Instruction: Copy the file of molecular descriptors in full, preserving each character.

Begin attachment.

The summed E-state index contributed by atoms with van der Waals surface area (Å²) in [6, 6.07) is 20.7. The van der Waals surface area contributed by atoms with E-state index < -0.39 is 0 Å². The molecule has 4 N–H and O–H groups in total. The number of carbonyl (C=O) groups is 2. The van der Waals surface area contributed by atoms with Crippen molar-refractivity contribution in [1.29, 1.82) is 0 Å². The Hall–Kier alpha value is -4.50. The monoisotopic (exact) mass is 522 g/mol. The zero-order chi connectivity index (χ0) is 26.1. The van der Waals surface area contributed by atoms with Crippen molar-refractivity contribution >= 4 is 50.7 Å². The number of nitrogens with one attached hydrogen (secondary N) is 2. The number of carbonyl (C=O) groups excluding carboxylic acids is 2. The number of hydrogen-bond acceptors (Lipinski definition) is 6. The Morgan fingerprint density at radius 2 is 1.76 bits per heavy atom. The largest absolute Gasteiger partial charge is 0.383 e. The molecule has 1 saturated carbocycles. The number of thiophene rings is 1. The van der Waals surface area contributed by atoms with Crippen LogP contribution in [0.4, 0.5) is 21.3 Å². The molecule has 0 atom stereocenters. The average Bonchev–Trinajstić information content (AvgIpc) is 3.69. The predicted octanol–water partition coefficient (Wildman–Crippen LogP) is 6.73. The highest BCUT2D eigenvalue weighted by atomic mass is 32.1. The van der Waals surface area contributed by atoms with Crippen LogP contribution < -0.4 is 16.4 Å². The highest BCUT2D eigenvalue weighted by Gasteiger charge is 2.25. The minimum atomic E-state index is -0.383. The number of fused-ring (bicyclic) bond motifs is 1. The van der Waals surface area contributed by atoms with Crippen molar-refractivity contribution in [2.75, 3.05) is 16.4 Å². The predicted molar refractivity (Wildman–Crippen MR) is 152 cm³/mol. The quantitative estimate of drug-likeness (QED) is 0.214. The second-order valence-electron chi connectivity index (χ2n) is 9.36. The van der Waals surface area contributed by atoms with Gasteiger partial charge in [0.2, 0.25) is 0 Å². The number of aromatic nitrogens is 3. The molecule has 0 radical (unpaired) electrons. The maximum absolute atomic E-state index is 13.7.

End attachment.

The summed E-state index contributed by atoms with van der Waals surface area (Å²) in [6, 6.07) is 20.7. The van der Waals surface area contributed by atoms with E-state index < -0.39 is 0 Å². The molecule has 4 N–H and O–H groups in total. The number of carbonyl (C=O) groups is 2. The van der Waals surface area contributed by atoms with Crippen molar-refractivity contribution in [1.29, 1.82) is 0 Å². The Hall–Kier alpha value is -4.50. The monoisotopic (exact) mass is 522 g/mol. The zero-order chi connectivity index (χ0) is 26.1. The van der Waals surface area contributed by atoms with Crippen molar-refractivity contribution >= 4 is 50.7 Å². The number of nitrogens with one attached hydrogen (secondary N) is 2. The number of carbonyl (C=O) groups excluding carboxylic acids is 2. The number of hydrogen-bond acceptors (Lipinski definition) is 6. The Morgan fingerprint density at radius 2 is 1.76 bits per heavy atom. The largest absolute Gasteiger partial charge is 0.383 e. The molecule has 1 saturated carbocycles. The number of thiophene rings is 1. The van der Waals surface area contributed by atoms with Crippen LogP contribution in [0.4, 0.5) is 21.3 Å². The molecule has 0 atom stereocenters. The average Bonchev–Trinajstić information content (AvgIpc) is 3.69. The predicted octanol–water partition coefficient (Wildman–Crippen LogP) is 6.73. The highest BCUT2D eigenvalue weighted by atomic mass is 32.1. The van der Waals surface area contributed by atoms with Crippen LogP contribution < -0.4 is 16.4 Å². The highest BCUT2D eigenvalue weighted by Gasteiger charge is 2.25. The minimum atomic E-state index is -0.383. The number of fused-ring (bicyclic) bond motifs is 1. The van der Waals surface area contributed by atoms with Crippen molar-refractivity contribution in [2.75, 3.05) is 16.4 Å². The predicted molar refractivity (Wildman–Crippen MR) is 152 cm³/mol. The quantitative estimate of drug-likeness (QED) is 0.214. The second-order valence-electron chi connectivity index (χ2n) is 9.36. The van der Waals surface area contributed by atoms with Gasteiger partial charge in [0.2, 0.25) is 0 Å². The number of aromatic nitrogens is 3. The molecule has 0 radical (unpaired) electrons. The maximum absolute atomic E-state index is 13.7.